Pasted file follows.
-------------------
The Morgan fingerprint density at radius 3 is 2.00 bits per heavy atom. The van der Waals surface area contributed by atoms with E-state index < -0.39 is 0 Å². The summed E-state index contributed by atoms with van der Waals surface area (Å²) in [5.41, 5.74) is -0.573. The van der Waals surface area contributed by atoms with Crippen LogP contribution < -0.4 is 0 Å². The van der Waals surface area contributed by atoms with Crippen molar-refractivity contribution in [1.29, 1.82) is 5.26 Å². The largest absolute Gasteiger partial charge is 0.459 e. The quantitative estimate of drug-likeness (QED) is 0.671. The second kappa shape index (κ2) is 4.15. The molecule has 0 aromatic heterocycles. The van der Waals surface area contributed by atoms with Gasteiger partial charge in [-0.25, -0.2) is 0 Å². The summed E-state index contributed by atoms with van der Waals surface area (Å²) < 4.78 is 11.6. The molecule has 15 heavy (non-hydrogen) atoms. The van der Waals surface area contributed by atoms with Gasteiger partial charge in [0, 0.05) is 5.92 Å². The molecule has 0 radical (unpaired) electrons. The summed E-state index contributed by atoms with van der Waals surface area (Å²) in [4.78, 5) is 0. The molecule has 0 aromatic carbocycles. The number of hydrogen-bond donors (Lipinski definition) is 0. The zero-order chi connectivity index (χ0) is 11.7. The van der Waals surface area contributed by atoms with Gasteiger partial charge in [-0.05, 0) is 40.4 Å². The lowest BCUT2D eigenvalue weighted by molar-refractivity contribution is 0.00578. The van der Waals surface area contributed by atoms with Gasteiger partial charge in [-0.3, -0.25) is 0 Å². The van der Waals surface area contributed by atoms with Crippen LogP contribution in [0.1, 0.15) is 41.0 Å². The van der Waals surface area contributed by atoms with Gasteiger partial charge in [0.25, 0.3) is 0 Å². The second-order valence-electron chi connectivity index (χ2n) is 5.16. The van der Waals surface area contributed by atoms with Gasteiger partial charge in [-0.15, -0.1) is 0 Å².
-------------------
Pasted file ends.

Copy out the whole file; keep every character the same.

The Morgan fingerprint density at radius 3 is 2.00 bits per heavy atom. The van der Waals surface area contributed by atoms with E-state index < -0.39 is 0 Å². The summed E-state index contributed by atoms with van der Waals surface area (Å²) in [5.41, 5.74) is -0.573. The van der Waals surface area contributed by atoms with Crippen LogP contribution < -0.4 is 0 Å². The van der Waals surface area contributed by atoms with Crippen molar-refractivity contribution in [1.29, 1.82) is 5.26 Å². The largest absolute Gasteiger partial charge is 0.459 e. The quantitative estimate of drug-likeness (QED) is 0.671. The second kappa shape index (κ2) is 4.15. The molecule has 0 aromatic heterocycles. The van der Waals surface area contributed by atoms with Gasteiger partial charge in [-0.25, -0.2) is 0 Å². The summed E-state index contributed by atoms with van der Waals surface area (Å²) < 4.78 is 11.6. The molecule has 15 heavy (non-hydrogen) atoms. The van der Waals surface area contributed by atoms with Gasteiger partial charge in [0, 0.05) is 5.92 Å². The molecule has 0 radical (unpaired) electrons. The summed E-state index contributed by atoms with van der Waals surface area (Å²) in [4.78, 5) is 0. The molecule has 0 aromatic carbocycles. The number of hydrogen-bond donors (Lipinski definition) is 0. The zero-order chi connectivity index (χ0) is 11.7. The van der Waals surface area contributed by atoms with Gasteiger partial charge in [-0.05, 0) is 40.4 Å². The lowest BCUT2D eigenvalue weighted by molar-refractivity contribution is 0.00578. The van der Waals surface area contributed by atoms with Gasteiger partial charge in [-0.3, -0.25) is 0 Å². The van der Waals surface area contributed by atoms with Crippen LogP contribution in [0.1, 0.15) is 41.0 Å². The van der Waals surface area contributed by atoms with Gasteiger partial charge in [0.25, 0.3) is 0 Å². The second-order valence-electron chi connectivity index (χ2n) is 5.16. The van der Waals surface area contributed by atoms with Gasteiger partial charge in [-0.15, -0.1) is 0 Å².